How Do Misbehaving Teachers Keep Their Jobs? Districts, Unions Blame Each Other - Voice of San Diego

Education UNVEILING THE UNSEEN

How Do Misbehaving Teachers Keep Their Jobs? Districts, Unions Blame Each Other

Many teachers across the region found to have engaged in misconduct kept their jobs thanks to a combination of laws and their union’s advocacy, which often begets more laws. But districts and unions point fingers at each other for some of the most outrageous examples.

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In 2016 and 2017, Poway Unified School District officials found that Westview High School coaches Brian Peterson and Tim Medlock sent inappropriate text messages to underage students. Those officials found that they violated school policy and in response, issued each of them warnings. Both men continue to teach at Westview High.

In response to the teachers’ employment, many have asked: How were they able to keep their jobs?

They and other problem teachers have kept their jobs thanks to a combination of laws and their union’s advocacy, which often begets more laws. But districts and unions point fingers at each other for some of the most outrageous examples.

Some school district officials contend they must keep individuals employed because of due process clauses guaranteed by teachers union contracts. Yet some unions argue school districts have discretion to remove an educator from his or her teaching position should it choose to do so.

For Medlock and Peterson, it wasn’t necessarily the union that protected them. It was the district, which said they’ve been disciplined enough.

Christine Paik, a district spokeswoman from Poway Unified, told Voice of San Diego in May that Peterson and Medlock, like all other permanent educators across California, have due process rights. Those rights afford teachers formal proceedings and a hearing about any alleged misconduct.

She said the district determined those teachers’ actions to be unprofessional, but that it believes the level of discipline they received was appropriate and effective in bringing an end to the behavior.

“An employee’s actions may be determined to be unprofessional, but not necessarily criminal or warranting termination,” Paik said in an email to VOSD this month. “If the level of discipline they receive is effective in bringing an end to the behavior and the employee does not pose a danger to staff or students, then the discipline is considered appropriate.”

She said school districts cannot dismiss a teacher based merely on the potential of future wrongdoing.

California school districts and teachers unions have long been at odds on the employment of teachers in classrooms across the state who demonstrate unprofessional conduct, but do not necessarily break the law.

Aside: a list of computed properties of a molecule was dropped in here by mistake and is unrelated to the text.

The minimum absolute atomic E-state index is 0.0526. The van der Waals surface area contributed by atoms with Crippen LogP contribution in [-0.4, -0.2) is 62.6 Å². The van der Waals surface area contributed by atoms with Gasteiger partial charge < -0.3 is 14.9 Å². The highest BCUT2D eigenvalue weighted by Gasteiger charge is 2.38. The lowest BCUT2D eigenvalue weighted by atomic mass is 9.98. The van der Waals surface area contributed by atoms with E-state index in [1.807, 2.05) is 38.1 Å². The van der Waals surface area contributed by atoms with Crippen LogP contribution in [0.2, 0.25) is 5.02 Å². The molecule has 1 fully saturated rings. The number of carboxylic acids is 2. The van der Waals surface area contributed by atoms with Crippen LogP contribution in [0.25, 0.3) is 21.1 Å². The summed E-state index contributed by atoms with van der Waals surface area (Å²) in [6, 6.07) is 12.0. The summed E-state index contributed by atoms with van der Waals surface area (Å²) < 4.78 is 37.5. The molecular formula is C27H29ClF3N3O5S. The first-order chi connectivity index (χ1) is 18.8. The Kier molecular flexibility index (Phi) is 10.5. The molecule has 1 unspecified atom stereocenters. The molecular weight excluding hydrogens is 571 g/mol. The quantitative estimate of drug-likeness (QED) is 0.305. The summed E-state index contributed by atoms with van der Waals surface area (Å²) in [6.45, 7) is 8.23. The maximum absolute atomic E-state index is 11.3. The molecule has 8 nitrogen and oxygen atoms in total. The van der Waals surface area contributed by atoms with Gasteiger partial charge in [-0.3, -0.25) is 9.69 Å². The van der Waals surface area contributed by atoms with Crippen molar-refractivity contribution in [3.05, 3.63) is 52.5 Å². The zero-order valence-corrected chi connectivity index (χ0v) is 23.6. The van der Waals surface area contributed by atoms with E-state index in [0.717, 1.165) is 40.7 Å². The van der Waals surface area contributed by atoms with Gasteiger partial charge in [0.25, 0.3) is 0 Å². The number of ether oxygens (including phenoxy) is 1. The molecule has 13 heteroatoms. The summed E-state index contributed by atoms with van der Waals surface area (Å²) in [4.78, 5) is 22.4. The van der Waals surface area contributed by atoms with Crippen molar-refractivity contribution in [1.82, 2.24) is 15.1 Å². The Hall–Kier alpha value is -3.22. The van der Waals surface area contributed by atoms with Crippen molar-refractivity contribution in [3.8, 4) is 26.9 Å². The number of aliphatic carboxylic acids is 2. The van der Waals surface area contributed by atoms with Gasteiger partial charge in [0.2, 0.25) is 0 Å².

The Poway case and others uncovered by VOSD demonstrate the repercussions of ongoing tensions between California school districts and teachers unions when it comes to handling predatory teachers.  

Districts Only Pursue Termination in the Most Egregious Cases

Poway Unified is not alone in employing staff members found at fault of sexually harassing or abusing school children.

Voice of San Diego’s ongoing investigation into sexual misconduct in San Diego public schools has uncovered a culture and system that permits districts to keep teachers accused of misconduct in the classroom, even when they’ve carried out an investigation that substantiated the allegations. To do so, school districts either move problem school employees between schools or allow them to quietly resign or retire. Often those settlements require the district to stay quiet about what led them to push the teacher out.

In the San Ysidro School District, officials substantiated claims that social science teacher Jimmy Delgado inappropriately leered at female students and made them feel uncomfortable for years. Delgado racked up numerous accusations from elementary and middle school students throughout his 20 years of employment in the district. The district moved Delgado to a position in the district office two years ago, where he now assists in developing educational curriculum and improving attendance.

The district declined to comment on the reasoning behind Delgado’s continued employment.

And other districts commonly find a way around firing teachers to avoid lengthy and costly legal battles, at the chance those employees sue for wrongful termination, particularly those with tenure.

In 2016, a Crown Point Junior Music Academy student reported a teacher there, Lou Grande, kissed and licked her neck and touched her inappropriately. Instead of moving to fire the teacher, San Diego Unified allowed him to take sick leave, then retire. It also agreed to keep quiet about the incident. Maureen Magee, a spokeswoman from the San Diego Unified School District, said in July that requiring Grande’s resignation was the most efficient way to terminate his career as an educator.

She was alluding to the fact that, if a school board or administrator decides it wants to fire an educator, the district must go up against the union’s due process procedures.